Dr. Osterholm: Not Enough Americans Vaccinated to Stop New Surge

Not enough Americans have been vaccinated to “stop the surge” of COVID-19 cases coming from the B.1.1.7 variant of coronavirus that is starting to grow, epidemiologist Dr. Michael Osterholm warned Thursday, pointing to the growing new spread of disease in Europe. 

“If we had another 3 months to get enough people vaccinated, it would be a different story,” Osterholm the director of the Center of Infectious Disease Research and Policy at the University of Minnesota, said on CNN’s “New Day.”

“Let me put the vaccination into context,” he added. “It is an incredibly important part of (the fight). But look at the state of Michigan. You can see where they’re at right now. They’ve had over 162 outbreaks in schools over the last week and they’re actually above average in terms of their vaccine program compared to the whole country of the United States. It shows this level of vaccine we have is not going to be nearly enough to be able to stop the surge of the B.1.1.7 coming.”

His comments come as France goes into lockdown again while much of the United States is reopening. In France, about 4% of the population has had vaccines, and in the United States, about 16.5% have had their shots, but Osterholm said he can’t say that the United States is not heading in the same direction. 

“If you actually look at a number of other European countries, particularly Hungary and Poland, we’re seeing a surge,” said Osterholm. “France is in real trouble. It’s going to happen here. It’s the harbinger of things to come.”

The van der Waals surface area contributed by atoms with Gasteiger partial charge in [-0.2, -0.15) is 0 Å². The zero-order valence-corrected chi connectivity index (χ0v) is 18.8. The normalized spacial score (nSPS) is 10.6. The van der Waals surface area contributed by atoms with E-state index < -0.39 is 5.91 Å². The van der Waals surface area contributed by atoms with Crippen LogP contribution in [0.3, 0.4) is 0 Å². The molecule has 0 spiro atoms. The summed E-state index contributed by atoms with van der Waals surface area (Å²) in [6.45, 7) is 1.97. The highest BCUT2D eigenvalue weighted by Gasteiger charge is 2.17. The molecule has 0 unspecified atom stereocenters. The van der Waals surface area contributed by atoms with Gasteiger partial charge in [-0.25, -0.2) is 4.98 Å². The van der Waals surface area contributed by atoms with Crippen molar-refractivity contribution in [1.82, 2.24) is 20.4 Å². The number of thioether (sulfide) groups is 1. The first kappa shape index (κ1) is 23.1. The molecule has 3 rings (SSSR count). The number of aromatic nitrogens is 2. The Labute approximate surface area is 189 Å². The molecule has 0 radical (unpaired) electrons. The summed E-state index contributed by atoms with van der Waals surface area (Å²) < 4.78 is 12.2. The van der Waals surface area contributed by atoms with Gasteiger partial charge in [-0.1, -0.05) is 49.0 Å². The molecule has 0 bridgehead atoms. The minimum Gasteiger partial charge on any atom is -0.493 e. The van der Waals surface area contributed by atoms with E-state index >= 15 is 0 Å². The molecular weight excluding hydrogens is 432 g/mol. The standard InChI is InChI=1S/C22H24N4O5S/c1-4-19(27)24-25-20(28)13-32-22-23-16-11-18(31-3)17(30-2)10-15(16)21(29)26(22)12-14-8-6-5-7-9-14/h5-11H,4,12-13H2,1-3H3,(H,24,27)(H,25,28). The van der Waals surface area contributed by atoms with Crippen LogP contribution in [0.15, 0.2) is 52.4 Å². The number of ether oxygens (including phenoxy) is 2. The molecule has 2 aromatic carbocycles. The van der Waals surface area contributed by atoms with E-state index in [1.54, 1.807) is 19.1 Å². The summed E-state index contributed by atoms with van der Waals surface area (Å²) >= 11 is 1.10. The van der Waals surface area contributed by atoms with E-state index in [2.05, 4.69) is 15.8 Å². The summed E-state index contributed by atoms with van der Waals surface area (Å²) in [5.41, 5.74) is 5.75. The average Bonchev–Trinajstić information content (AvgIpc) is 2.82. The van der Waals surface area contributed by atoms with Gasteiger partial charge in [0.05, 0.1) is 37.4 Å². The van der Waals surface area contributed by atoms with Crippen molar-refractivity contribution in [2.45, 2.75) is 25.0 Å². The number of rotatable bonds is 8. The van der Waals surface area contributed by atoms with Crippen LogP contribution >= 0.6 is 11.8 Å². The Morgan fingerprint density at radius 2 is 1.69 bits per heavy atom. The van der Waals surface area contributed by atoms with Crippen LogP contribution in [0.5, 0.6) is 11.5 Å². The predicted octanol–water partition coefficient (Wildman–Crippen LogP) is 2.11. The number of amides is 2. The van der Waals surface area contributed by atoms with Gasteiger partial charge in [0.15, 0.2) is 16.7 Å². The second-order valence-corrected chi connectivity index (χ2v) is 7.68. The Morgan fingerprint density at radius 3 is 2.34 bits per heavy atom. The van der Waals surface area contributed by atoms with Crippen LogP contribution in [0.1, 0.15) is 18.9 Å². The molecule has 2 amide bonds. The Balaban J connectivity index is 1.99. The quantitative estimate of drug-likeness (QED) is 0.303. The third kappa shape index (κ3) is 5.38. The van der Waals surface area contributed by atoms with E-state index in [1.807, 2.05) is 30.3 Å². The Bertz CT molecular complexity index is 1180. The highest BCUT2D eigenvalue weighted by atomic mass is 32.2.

Pfizer on Thursday announced that its COVID-19 vaccine remained 91.3% effective after six months and provided some of the first data on how the vaccine can handle the B.1.351 variant that arose in South Africa. Nine of 800 trial participants in that country got sick with COVID, including six infected with B.1.351. However, all were in the placebo group.

It is a “great vaccine,” said Osterholm, but there is still a question over when or if people will need booster shots for their COVID-19 vaccines, and he cast some doubt on media stories reporting that 3 million people are being vaccinated daily. 

“That’s not really quite the story,” he said. “Remember, this is a two-dose regimen, so really, it’s 1.5 million per day.”

In addition, there are still many people ages 65 and old who “have not had a drop of vaccine yet,” and more people need to be protected before the B.1.1.7 surge hits. 

“This B.1.1.7surge is going to happen,” Osterholm said. “It’s not a question of if. It’s going to happen. If you follow what’s happened in the past year, the upper midwest and northeast light up first. They have the first set of cases and the southern sunbelt cases light up next. Even though we’re seeing a few cases in that area, mark my word, we’re going to see more. That’s the key message.”

Meanwhile, he said that at this point it may be wise for more people to have one dose of vaccine and to delay the second dose temporarily until there is much more vaccine in the stockpile, if only to delay the surge that is coming. 

“Denying it is not going to stop it,” said Osterholm. “We’re walking into the mouth of the monster like it’s not here. It’s here. Now is the time to do what we must do to slow down transmission, not open up, and get the vaccine out to more people.”

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